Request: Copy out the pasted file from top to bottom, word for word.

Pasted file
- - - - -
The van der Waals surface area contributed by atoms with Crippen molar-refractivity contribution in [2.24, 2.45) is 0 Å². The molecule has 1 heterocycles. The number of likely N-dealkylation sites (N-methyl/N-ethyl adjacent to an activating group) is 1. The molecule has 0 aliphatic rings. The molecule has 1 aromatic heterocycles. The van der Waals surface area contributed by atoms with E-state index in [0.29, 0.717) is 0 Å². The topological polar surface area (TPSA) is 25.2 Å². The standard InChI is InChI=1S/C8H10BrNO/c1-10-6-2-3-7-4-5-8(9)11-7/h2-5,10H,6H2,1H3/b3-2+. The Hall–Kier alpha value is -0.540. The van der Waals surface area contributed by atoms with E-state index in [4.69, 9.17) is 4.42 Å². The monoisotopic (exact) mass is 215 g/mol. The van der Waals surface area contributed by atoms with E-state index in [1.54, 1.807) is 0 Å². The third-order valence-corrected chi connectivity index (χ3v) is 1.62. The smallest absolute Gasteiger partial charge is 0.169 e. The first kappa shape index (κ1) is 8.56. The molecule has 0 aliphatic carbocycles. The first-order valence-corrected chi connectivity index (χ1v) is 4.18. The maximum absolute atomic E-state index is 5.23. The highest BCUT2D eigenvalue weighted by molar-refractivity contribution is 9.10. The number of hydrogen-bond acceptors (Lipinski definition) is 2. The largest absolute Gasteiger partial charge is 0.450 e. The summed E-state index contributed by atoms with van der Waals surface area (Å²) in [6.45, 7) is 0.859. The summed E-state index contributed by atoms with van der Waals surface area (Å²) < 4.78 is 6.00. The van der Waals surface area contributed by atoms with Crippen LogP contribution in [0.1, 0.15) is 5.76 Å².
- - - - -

The van der Waals surface area contributed by atoms with Crippen molar-refractivity contribution in [2.24, 2.45) is 0 Å². The molecule has 1 heterocycles. The number of likely N-dealkylation sites (N-methyl/N-ethyl adjacent to an activating group) is 1. The molecule has 0 aliphatic rings. The molecule has 1 aromatic heterocycles. The van der Waals surface area contributed by atoms with E-state index in [0.29, 0.717) is 0 Å². The topological polar surface area (TPSA) is 25.2 Å². The standard InChI is InChI=1S/C8H10BrNO/c1-10-6-2-3-7-4-5-8(9)11-7/h2-5,10H,6H2,1H3/b3-2+. The Hall–Kier alpha value is -0.540. The van der Waals surface area contributed by atoms with E-state index in [4.69, 9.17) is 4.42 Å². The monoisotopic (exact) mass is 215 g/mol. The van der Waals surface area contributed by atoms with E-state index in [1.54, 1.807) is 0 Å². The third-order valence-corrected chi connectivity index (χ3v) is 1.62. The smallest absolute Gasteiger partial charge is 0.169 e. The first kappa shape index (κ1) is 8.56. The molecule has 0 aliphatic carbocycles. The first-order valence-corrected chi connectivity index (χ1v) is 4.18. The maximum absolute atomic E-state index is 5.23. The highest BCUT2D eigenvalue weighted by molar-refractivity contribution is 9.10. The number of hydrogen-bond acceptors (Lipinski definition) is 2. The largest absolute Gasteiger partial charge is 0.450 e. The summed E-state index contributed by atoms with van der Waals surface area (Å²) in [6.45, 7) is 0.859. The summed E-state index contributed by atoms with van der Waals surface area (Å²) < 4.78 is 6.00. The van der Waals surface area contributed by atoms with Crippen LogP contribution in [0.1, 0.15) is 5.76 Å².